Note: You will have to add an additional redirect to the .htaccess file of SHORT-DOMAIN, but that’s not problem, because it’s very similar to the WordPress redirect we started with.

And like that you’ve got a short url, for every post in your WordPress blog. No more worries about whether or not a specific URL shortener will be stealing your referrers or even be around tomorrow.

Publishers Shorten Yourself

The Wege pointed me to an excellent article by Joshua Schachter on the issues w/ URL shortening services.

It’s consistent my concerns and my Insecurity of Short URLs post.

As I alluded to that post, I see 3 opportunities for URL shorteners, all of them revolve around increasing trust (branding, security, backup).

Let’s take that first one – branding. Another name for branding is accountability. Who really knows where a tinyurl a similar service will point you, but you can be confident a minnpo.st URL will point you to an article on minnpost.com and a grv.me URL will point you to something I authored.

From my perspective there are 3 parties that should have a good short URL corresponding to their identity:

  • the author (i.e. grv.me)
  • the publisher (i.e. minnpo.st)
  • the share-er (imagine a link blog of short urls)

Sometimes all 3 are the same.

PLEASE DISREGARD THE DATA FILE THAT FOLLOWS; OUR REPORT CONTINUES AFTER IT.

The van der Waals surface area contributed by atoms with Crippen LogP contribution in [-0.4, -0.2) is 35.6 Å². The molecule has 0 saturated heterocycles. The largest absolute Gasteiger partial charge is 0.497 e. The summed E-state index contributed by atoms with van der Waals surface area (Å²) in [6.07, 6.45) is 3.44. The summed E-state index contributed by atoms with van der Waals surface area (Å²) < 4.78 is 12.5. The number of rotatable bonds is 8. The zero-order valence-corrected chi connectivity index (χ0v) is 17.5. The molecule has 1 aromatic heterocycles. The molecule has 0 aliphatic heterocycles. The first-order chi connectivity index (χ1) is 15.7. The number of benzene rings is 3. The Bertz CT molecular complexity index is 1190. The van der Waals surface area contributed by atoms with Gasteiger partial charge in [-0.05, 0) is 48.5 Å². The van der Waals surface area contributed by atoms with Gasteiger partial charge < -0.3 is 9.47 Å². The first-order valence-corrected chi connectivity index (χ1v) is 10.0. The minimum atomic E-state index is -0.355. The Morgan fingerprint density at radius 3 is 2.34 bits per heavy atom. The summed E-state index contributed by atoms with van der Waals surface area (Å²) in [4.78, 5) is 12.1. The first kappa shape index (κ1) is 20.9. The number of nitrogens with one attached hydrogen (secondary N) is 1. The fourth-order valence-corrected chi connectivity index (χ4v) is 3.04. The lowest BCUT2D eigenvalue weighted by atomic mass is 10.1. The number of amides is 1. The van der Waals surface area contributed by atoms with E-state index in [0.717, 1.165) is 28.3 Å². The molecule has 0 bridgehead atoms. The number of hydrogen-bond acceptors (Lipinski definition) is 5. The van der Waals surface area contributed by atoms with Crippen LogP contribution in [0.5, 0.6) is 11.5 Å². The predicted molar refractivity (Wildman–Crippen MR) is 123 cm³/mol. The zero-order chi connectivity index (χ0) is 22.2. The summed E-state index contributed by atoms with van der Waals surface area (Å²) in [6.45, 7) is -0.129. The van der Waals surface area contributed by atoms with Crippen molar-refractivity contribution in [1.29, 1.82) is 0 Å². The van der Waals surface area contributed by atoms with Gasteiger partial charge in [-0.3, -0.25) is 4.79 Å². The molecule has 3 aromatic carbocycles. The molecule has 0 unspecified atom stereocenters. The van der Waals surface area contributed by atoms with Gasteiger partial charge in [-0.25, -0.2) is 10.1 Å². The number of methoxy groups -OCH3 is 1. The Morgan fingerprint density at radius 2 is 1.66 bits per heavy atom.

Conveniently, as greater accountability is introduced to short URLs, the issues of security and backups address themselves.

Now.

Take one step back.

Web publishing engines – like WordPress, MovableType, and all publications engines really – should automatically generate nice long human-readable URLs as well as a short, easy-to-share URLs (at least the URL keys, you can supply your own short domain if you want). (Dave Winer said this last month in “Solving the TinyUrl centralization problemsomething along these lines a few weeks back, but I can find the link right now)

One more step back, and you can see this is only an issue now because of the growing popularity of 1 specific website and an expectation that these short URLs are permalinks. If you don’t have that expectation, shorten with RE07.US

RE07.US Update: Expiring URL & Widgets

RE07.US continues to make me smile. Last night’s update added a couple neat things;

  • URLs now auto-expire after 5 minutes, yes, there’s also a timer.
  • Usage data; referer, user agent, etc is now being captured.
  • and finally, I’m testing out the RE07.US javascript widget for displaying the RE07.US link on your blog.

I’ve got some ideas on where this technology could be useful, if you do as well, leave a comment.

Introducing: RE07.US – The Greenest URL Shortener

re07

According to a recent post by FuelInteractive.com, a link in Twitter is clicked for 5 minutes, then completely ignored.

That got me thinking about all the wasted short urls out there. So many tinyurl, culld.us, is.gd, et al, links just collecting dust after all that initial clicking.

Seems so wasteful considering “the current economic climate”. Maybe, we don’t need all those URLs. Maybe we should tighten our belts and limit ourselves to 1 short url – and continually reuse it.

With that in mind, I built HTTP://RE07.US. It’s 1 short url that we can all share.

All long URLs get shortened to the same link: RE07.US. And, it will be shortened to that – until someone else shortens their long URL to RE07.US. And so on and so on.

REDUCE. REDIRECT. RECYCLE.